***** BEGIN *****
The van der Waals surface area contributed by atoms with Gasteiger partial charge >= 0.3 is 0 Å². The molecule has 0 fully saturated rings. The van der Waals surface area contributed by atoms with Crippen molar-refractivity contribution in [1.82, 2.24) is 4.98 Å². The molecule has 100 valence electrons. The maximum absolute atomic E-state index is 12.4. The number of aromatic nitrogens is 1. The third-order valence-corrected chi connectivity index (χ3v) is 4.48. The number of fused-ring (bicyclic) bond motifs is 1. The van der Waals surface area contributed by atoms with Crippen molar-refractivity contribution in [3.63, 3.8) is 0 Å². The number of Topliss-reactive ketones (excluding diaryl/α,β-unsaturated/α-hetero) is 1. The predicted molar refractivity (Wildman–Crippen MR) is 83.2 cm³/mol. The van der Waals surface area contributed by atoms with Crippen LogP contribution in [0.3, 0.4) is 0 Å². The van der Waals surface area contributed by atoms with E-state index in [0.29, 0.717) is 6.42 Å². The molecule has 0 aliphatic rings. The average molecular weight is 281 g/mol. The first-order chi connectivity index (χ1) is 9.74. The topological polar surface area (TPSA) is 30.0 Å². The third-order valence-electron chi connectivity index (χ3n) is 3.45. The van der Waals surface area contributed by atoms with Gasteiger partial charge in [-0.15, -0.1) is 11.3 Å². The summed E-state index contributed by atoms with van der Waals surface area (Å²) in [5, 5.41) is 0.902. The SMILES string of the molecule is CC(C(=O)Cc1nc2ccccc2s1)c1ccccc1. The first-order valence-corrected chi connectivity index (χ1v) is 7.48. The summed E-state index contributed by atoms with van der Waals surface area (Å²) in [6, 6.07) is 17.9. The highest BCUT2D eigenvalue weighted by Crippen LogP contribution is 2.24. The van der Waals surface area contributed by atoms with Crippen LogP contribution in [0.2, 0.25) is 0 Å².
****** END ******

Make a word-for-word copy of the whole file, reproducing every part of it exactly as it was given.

The van der Waals surface area contributed by atoms with Gasteiger partial charge >= 0.3 is 0 Å². The molecule has 0 fully saturated rings. The van der Waals surface area contributed by atoms with Crippen molar-refractivity contribution in [1.82, 2.24) is 4.98 Å². The molecule has 100 valence electrons. The maximum absolute atomic E-state index is 12.4. The number of aromatic nitrogens is 1. The third-order valence-corrected chi connectivity index (χ3v) is 4.48. The number of fused-ring (bicyclic) bond motifs is 1. The van der Waals surface area contributed by atoms with Crippen molar-refractivity contribution in [3.63, 3.8) is 0 Å². The number of Topliss-reactive ketones (excluding diaryl/α,β-unsaturated/α-hetero) is 1. The predicted molar refractivity (Wildman–Crippen MR) is 83.2 cm³/mol. The van der Waals surface area contributed by atoms with Crippen LogP contribution in [0.3, 0.4) is 0 Å². The van der Waals surface area contributed by atoms with E-state index in [0.29, 0.717) is 6.42 Å². The molecule has 0 aliphatic rings. The average molecular weight is 281 g/mol. The first-order chi connectivity index (χ1) is 9.74. The topological polar surface area (TPSA) is 30.0 Å². The third-order valence-electron chi connectivity index (χ3n) is 3.45. The van der Waals surface area contributed by atoms with Gasteiger partial charge in [-0.15, -0.1) is 11.3 Å². The summed E-state index contributed by atoms with van der Waals surface area (Å²) in [5, 5.41) is 0.902. The SMILES string of the molecule is CC(C(=O)Cc1nc2ccccc2s1)c1ccccc1. The first-order valence-corrected chi connectivity index (χ1v) is 7.48. The summed E-state index contributed by atoms with van der Waals surface area (Å²) in [6, 6.07) is 17.9. The highest BCUT2D eigenvalue weighted by Crippen LogP contribution is 2.24. The van der Waals surface area contributed by atoms with Crippen LogP contribution in [0.2, 0.25) is 0 Å².